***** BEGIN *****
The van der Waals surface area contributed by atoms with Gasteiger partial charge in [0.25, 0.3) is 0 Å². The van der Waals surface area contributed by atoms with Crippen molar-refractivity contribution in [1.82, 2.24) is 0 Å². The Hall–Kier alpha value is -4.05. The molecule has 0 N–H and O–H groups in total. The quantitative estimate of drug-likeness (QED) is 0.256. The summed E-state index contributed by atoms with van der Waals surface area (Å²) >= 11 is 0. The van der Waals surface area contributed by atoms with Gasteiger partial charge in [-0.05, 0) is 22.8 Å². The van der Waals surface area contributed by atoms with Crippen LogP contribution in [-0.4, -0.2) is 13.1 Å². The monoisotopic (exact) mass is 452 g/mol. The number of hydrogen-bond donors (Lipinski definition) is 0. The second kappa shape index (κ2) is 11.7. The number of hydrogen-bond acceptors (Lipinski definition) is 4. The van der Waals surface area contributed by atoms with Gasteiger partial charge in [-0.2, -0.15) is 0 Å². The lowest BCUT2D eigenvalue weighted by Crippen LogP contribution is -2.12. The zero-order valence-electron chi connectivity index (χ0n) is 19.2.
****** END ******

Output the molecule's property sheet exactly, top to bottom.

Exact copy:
The van der Waals surface area contributed by atoms with Gasteiger partial charge in [0.25, 0.3) is 0 Å². The van der Waals surface area contributed by atoms with Crippen molar-refractivity contribution in [1.82, 2.24) is 0 Å². The Hall–Kier alpha value is -4.05. The molecule has 0 N–H and O–H groups in total. The quantitative estimate of drug-likeness (QED) is 0.256. The summed E-state index contributed by atoms with van der Waals surface area (Å²) >= 11 is 0. The van der Waals surface area contributed by atoms with Gasteiger partial charge in [-0.05, 0) is 22.8 Å². The van der Waals surface area contributed by atoms with Crippen LogP contribution in [-0.4, -0.2) is 13.1 Å². The monoisotopic (exact) mass is 452 g/mol. The number of hydrogen-bond donors (Lipinski definition) is 0. The second kappa shape index (κ2) is 11.7. The number of hydrogen-bond acceptors (Lipinski definition) is 4. The van der Waals surface area contributed by atoms with Gasteiger partial charge in [-0.2, -0.15) is 0 Å². The lowest BCUT2D eigenvalue weighted by Crippen LogP contribution is -2.12. The zero-order valence-electron chi connectivity index (χ0n) is 19.2.